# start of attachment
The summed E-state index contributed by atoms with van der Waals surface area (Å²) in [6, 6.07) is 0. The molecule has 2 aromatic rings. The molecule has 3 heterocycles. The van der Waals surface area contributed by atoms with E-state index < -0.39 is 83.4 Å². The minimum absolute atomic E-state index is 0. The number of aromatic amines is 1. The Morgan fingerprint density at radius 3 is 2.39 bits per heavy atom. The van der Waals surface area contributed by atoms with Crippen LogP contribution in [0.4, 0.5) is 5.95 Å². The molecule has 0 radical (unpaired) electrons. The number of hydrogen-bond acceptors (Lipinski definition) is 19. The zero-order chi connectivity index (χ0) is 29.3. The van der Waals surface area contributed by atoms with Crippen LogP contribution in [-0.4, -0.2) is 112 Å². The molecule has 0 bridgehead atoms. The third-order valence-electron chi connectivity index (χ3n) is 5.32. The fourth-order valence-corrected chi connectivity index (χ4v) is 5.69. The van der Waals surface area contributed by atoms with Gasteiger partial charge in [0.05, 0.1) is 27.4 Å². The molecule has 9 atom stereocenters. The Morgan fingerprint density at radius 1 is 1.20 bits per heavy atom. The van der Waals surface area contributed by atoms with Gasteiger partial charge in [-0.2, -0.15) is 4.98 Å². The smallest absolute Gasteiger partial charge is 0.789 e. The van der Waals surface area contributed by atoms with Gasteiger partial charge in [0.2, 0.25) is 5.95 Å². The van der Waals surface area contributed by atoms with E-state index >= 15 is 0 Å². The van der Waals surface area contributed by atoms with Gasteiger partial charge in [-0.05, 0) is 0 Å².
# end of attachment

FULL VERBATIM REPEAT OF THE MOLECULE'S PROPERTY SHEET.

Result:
The summed E-state index contributed by atoms with van der Waals surface area (Å²) in [6, 6.07) is 0. The molecule has 2 aromatic rings. The molecule has 3 heterocycles. The van der Waals surface area contributed by atoms with E-state index < -0.39 is 83.4 Å². The minimum absolute atomic E-state index is 0. The number of aromatic amines is 1. The Morgan fingerprint density at radius 3 is 2.39 bits per heavy atom. The van der Waals surface area contributed by atoms with Crippen LogP contribution in [0.4, 0.5) is 5.95 Å². The molecule has 0 radical (unpaired) electrons. The number of hydrogen-bond acceptors (Lipinski definition) is 19. The zero-order chi connectivity index (χ0) is 29.3. The van der Waals surface area contributed by atoms with Crippen LogP contribution in [-0.4, -0.2) is 112 Å². The molecule has 0 bridgehead atoms. The third-order valence-electron chi connectivity index (χ3n) is 5.32. The fourth-order valence-corrected chi connectivity index (χ4v) is 5.69. The van der Waals surface area contributed by atoms with Gasteiger partial charge in [0.05, 0.1) is 27.4 Å². The molecule has 9 atom stereocenters. The Morgan fingerprint density at radius 1 is 1.20 bits per heavy atom. The van der Waals surface area contributed by atoms with Gasteiger partial charge in [-0.2, -0.15) is 4.98 Å². The smallest absolute Gasteiger partial charge is 0.789 e. The van der Waals surface area contributed by atoms with Gasteiger partial charge in [0.2, 0.25) is 5.95 Å². The van der Waals surface area contributed by atoms with E-state index >= 15 is 0 Å². The van der Waals surface area contributed by atoms with Gasteiger partial charge in [-0.05, 0) is 0 Å².